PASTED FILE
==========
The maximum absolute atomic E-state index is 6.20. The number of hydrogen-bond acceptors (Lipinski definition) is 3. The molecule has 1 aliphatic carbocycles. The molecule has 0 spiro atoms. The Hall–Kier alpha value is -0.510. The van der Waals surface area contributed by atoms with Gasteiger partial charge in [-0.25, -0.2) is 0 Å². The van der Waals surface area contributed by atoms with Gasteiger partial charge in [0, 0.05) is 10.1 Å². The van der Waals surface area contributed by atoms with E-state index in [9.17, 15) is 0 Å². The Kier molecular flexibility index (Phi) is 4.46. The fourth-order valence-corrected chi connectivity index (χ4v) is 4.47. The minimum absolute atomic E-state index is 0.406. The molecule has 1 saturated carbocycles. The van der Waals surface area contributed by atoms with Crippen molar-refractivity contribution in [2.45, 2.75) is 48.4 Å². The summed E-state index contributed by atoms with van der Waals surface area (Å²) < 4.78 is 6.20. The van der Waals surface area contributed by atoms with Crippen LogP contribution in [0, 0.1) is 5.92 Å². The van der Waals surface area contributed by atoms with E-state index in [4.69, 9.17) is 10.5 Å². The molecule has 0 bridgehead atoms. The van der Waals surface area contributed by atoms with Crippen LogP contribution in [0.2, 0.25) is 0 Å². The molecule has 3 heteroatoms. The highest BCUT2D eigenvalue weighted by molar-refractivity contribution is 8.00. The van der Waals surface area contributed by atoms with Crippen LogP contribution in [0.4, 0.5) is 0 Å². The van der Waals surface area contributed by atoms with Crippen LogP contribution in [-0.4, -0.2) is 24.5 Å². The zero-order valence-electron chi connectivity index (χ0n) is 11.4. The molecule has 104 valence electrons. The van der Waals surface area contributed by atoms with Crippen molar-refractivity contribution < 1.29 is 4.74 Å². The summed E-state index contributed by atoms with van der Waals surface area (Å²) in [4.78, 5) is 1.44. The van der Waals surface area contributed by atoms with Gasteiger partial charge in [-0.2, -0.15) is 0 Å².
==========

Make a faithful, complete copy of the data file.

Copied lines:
The maximum absolute atomic E-state index is 6.20. The number of hydrogen-bond acceptors (Lipinski definition) is 3. The molecule has 1 aliphatic carbocycles. The molecule has 0 spiro atoms. The Hall–Kier alpha value is -0.510. The van der Waals surface area contributed by atoms with Gasteiger partial charge in [-0.25, -0.2) is 0 Å². The van der Waals surface area contributed by atoms with Gasteiger partial charge in [0, 0.05) is 10.1 Å². The van der Waals surface area contributed by atoms with E-state index in [9.17, 15) is 0 Å². The Kier molecular flexibility index (Phi) is 4.46. The fourth-order valence-corrected chi connectivity index (χ4v) is 4.47. The minimum absolute atomic E-state index is 0.406. The molecule has 1 saturated carbocycles. The van der Waals surface area contributed by atoms with Crippen molar-refractivity contribution in [2.45, 2.75) is 48.4 Å². The summed E-state index contributed by atoms with van der Waals surface area (Å²) < 4.78 is 6.20. The van der Waals surface area contributed by atoms with Crippen LogP contribution in [0, 0.1) is 5.92 Å². The van der Waals surface area contributed by atoms with E-state index in [4.69, 9.17) is 10.5 Å². The molecule has 0 bridgehead atoms. The van der Waals surface area contributed by atoms with Crippen LogP contribution in [0.2, 0.25) is 0 Å². The molecule has 3 heteroatoms. The highest BCUT2D eigenvalue weighted by molar-refractivity contribution is 8.00. The van der Waals surface area contributed by atoms with Crippen LogP contribution in [0.4, 0.5) is 0 Å². The van der Waals surface area contributed by atoms with Crippen LogP contribution in [-0.4, -0.2) is 24.5 Å². The zero-order valence-electron chi connectivity index (χ0n) is 11.4. The molecule has 104 valence electrons. The van der Waals surface area contributed by atoms with Crippen molar-refractivity contribution < 1.29 is 4.74 Å². The summed E-state index contributed by atoms with van der Waals surface area (Å²) in [4.78, 5) is 1.44. The van der Waals surface area contributed by atoms with Gasteiger partial charge in [-0.2, -0.15) is 0 Å².